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Outer Planets Colloquium Series


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Mike Wong

west photo
Research Scientist
Astronomy Department
University of California Berkeley

Research Summary:

Mike Wong is a Research Scientist in the Department of Astronomy at the University of California at Berkeley. His interest in cloud-forming gases in Jupiter's atmosphere began with analyzing data from the mass spectrometer on the Galileo Probe. Later, he participated with the investigator team for the Composite Infrared Spectrometer on Cassini in the discovery of the signature of ammonia ice in Jupiter's thermal spectrum. With Franck Marchis, he discovered the first moonlet binary among the Trojan asteroids, a large group of objects that share the orbit of Jupiter around the Sun.

Title 1: Red Spot Jr. and Jupiter's Global Upheaval

Abstract 1:

White Oval BA turned red, like the Great Red Spot, in late 2005. Collaborator Chris Go, an amateur astronomer in Cebu City, Philippines, was the first to note this color change.

But the story really begins in the 1920s, when Jupiter suffered a planet-wide disturbance called a "global upheaval." Three White Ovals formed after this upheaval, and coexisted happily at the latitude of 33° south, until they began merging together in 1998. By 2001, only a single oval remained: Oval BA. When this feature turned red, astronomers nicknamed it "Red Spot Jr." or the "Little Red Spot." While the how and why of the color change are hotly debated in the planetary community, our group and others are continuing to acquire an exciting array of Hubble and ground-based imaging and spectroscopic data to provide answers to these questions.

Collaborator Phil Marcus made an interesting prediction in 2001 after studying the merger of the three white ovals. He believed that the merger would lead to a shutdown of heat transfer from the equator to the pole across the latitude of 33° south. The buildup of equatorial heat would lead to new phenomena in Jupiter's atmosphere. Indeed, about 7 years after the merger (one radiative timescale), Oval BA turned red. The following year, in 2006, Jupiter began a new global upheaval, producing effects that are already helping us better understand the Jovian atmosphere.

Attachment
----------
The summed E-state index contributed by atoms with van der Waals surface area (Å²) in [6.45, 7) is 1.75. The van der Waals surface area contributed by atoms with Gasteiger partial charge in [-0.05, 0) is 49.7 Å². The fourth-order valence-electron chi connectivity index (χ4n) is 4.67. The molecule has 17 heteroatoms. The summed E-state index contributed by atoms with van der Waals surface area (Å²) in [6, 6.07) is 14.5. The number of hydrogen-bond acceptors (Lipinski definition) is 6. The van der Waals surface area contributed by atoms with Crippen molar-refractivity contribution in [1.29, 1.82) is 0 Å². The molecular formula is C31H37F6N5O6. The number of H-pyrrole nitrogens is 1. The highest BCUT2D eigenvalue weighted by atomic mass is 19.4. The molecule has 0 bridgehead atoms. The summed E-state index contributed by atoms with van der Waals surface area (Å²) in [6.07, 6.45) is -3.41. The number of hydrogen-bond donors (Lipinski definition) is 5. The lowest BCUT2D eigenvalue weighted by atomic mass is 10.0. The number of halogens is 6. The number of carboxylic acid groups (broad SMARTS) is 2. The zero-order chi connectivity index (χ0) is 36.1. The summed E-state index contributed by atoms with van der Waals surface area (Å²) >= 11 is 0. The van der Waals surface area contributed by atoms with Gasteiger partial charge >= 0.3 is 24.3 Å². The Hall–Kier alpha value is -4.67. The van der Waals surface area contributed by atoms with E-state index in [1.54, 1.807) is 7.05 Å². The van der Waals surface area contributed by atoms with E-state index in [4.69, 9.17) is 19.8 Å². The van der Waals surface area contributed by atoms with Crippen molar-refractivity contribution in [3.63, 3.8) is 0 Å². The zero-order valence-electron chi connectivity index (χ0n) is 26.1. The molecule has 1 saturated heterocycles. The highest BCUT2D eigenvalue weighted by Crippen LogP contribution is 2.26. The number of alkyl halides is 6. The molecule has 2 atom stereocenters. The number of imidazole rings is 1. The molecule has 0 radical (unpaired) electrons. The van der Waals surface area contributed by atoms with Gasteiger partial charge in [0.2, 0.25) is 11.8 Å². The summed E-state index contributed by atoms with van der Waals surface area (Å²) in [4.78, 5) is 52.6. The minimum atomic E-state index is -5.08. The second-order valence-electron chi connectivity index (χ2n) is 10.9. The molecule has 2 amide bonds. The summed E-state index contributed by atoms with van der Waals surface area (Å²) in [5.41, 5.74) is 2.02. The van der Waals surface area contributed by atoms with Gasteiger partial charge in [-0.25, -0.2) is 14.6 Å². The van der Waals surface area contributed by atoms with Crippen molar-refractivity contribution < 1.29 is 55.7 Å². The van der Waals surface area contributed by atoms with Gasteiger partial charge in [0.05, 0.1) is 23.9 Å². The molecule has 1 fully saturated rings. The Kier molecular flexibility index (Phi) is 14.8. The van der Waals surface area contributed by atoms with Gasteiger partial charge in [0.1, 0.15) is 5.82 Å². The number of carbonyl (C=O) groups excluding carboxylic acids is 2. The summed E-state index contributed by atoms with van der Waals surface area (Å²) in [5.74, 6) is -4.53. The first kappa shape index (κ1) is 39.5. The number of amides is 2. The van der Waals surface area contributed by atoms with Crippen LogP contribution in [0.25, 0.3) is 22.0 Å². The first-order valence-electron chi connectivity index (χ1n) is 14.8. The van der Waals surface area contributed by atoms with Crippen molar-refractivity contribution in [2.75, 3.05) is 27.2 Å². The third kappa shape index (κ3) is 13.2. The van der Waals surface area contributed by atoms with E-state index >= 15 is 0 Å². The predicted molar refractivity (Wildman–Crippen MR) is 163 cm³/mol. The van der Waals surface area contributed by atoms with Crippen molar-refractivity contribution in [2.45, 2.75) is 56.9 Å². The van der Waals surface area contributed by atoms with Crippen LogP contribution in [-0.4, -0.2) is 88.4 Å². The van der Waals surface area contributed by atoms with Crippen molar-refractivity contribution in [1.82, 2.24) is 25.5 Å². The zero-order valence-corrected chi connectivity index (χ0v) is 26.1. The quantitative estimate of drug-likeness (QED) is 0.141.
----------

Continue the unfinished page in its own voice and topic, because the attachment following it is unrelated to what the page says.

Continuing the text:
Title 2: Outer Planet Volatile Abundances

Abstract 2:

This talk is structured around the exploration of several intimately related questions concerning water and other volatiles in giant planets:

  • What is the cloud structure in the giant planets?
  • What did the Galileo Probe Mass Spectrometer find out about water on Jupiter?
  • Have remote sensing efforts measured water in the giant planets? Will remote sensing succeed in the future?
  • Can the abundances of other volatiles indirectly tell us about water?
  • How do volatile abundances compare among the giant planets?
  • What do the densities of giant planet moons tell us about their origins?
  • Can we use giant planet volatile abundance ratios to constrain how the planets formed, and also characterize the icy planetesimals that contributed to their formation?
  • What conditions would permit oceans to exist in ice giant planets?

A third topic, "Nitrogen on Jupiter - Clouds and Cosmochemistry," is described here:

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